Why it matters

  • Real estate sales: This method is most often used by real estate agents that buy or sell local properties. As local real estate agents usually have an expert grasp of the local market and its characteristics, it’s a natural choice. This means your house will certainly be evaluated at some stage using this method, whether you buy or sell. Other approaches may be used in conjunction under certain circumstances.
  • Pricing your home to sell: Using this method, you could get a rough estimation of your home’s value without a professional appraisal or real estate agent. By looking at the listing price of similar homes to yours within the same area, you could get an idea of what to ask. Looking at homes in direct competition can help you sell your home quicker by undercutting the going rate.

“Income capitalization approach” real estate appraisals

If you’re looking to buy or sell a residential property, chances are that you don’t have to worry too much about this real estate appraisal approach. The income capitalization approach focuses on evaluating properties that will be used to generate income. An obvious example of this would be an apartment block or condominium. This appraisal approach adjusts the market value of the property to account for its capitalization rate on account of its income-generating potential.

This approach essentially seeks to answer the question: “What should the value of this property be in terms of the potential income it can create?”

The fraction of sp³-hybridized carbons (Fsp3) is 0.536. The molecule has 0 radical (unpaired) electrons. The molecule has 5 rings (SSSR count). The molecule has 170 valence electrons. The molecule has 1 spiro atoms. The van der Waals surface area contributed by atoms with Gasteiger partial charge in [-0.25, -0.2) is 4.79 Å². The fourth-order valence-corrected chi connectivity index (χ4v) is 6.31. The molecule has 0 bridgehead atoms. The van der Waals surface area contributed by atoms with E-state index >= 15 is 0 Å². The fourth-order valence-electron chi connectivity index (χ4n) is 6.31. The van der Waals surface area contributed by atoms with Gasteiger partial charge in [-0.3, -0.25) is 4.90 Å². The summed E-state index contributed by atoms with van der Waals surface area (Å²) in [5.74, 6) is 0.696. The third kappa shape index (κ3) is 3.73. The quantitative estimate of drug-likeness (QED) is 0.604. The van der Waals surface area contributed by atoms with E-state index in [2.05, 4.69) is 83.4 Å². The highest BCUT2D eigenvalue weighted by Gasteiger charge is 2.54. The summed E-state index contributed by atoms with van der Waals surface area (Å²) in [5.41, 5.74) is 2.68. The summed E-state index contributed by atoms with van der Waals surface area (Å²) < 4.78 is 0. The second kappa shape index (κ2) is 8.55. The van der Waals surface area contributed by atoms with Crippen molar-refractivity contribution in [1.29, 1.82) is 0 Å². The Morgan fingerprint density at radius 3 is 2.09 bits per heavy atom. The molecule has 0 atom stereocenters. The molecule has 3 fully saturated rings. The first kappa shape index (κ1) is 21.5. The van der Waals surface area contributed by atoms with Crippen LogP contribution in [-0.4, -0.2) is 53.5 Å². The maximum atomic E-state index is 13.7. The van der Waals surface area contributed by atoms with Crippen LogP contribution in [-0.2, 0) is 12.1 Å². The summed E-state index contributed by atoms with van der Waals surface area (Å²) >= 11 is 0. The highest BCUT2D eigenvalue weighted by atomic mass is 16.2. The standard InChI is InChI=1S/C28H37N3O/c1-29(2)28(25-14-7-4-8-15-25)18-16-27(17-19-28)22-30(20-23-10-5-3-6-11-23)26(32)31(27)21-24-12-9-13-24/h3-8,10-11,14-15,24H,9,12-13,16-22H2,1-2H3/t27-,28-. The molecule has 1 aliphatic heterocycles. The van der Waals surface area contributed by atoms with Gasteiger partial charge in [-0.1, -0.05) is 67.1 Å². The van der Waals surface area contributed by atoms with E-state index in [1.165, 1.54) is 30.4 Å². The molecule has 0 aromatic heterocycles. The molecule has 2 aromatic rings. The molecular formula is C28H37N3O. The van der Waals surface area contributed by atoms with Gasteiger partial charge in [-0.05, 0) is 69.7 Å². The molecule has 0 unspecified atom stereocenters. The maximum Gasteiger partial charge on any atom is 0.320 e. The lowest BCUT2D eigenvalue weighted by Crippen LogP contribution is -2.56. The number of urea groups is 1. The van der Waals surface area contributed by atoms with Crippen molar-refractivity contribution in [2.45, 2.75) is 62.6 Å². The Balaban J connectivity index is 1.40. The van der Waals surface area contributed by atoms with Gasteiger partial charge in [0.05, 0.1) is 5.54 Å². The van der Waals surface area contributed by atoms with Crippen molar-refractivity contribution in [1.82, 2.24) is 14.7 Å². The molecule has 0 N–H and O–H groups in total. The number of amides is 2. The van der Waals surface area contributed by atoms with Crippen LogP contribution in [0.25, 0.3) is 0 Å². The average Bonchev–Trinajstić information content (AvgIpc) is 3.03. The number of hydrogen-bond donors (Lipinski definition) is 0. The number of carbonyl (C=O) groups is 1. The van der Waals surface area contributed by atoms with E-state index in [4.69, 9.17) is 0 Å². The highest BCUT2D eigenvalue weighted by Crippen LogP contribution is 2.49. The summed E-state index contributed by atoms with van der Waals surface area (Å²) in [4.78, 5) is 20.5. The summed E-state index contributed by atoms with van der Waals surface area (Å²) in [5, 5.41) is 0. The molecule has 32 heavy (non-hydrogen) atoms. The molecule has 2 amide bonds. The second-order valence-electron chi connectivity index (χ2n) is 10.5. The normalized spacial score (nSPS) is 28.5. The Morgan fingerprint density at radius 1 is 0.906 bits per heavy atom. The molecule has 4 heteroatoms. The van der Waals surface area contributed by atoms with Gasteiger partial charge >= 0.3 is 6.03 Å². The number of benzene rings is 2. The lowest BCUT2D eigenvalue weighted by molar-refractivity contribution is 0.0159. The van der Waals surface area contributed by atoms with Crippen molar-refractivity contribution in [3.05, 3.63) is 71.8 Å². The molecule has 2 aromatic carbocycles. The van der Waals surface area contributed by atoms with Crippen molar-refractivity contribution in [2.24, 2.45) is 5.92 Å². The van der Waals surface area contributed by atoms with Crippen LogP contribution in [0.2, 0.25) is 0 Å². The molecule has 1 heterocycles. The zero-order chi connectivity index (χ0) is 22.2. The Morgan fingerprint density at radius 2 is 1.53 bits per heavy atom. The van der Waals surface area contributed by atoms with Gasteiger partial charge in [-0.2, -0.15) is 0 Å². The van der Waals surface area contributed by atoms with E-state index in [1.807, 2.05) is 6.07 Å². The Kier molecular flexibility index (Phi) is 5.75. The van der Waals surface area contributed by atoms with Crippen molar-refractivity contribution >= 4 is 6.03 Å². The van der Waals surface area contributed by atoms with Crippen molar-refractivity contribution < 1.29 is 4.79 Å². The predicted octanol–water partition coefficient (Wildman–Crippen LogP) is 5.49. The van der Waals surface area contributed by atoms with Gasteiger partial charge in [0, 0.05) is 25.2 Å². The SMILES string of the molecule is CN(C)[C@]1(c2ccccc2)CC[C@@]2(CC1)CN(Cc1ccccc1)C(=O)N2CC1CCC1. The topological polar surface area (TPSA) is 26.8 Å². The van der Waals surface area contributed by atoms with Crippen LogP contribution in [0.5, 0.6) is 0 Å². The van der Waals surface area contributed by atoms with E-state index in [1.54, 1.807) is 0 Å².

The value of a property can be easily established with this approach by using a relatively simple calculation:

Income capitalization value  = net operating income/capitalization rate

First, you’ll need to establish the market value of the property using other appraisal methods such as the two above. Let’s say it’s a flat $1 million. Then, you’ll need to establish what the yearly income will be. For example, if you have twenty rental units that each brings in $1,200 a month, then the operating income would be $288,000 for a year.

You then need to calculate all operating expenses such as utilities, staff salaries, etc. If this amounts to $40,000 then your net operating income per year is $248,000.

Your capitalization rate would then be 24.8%. The capitalization rate is basically the pace at which a property would pay itself off and become “profitable”. In this case, it would take roughly four years for the property to do that.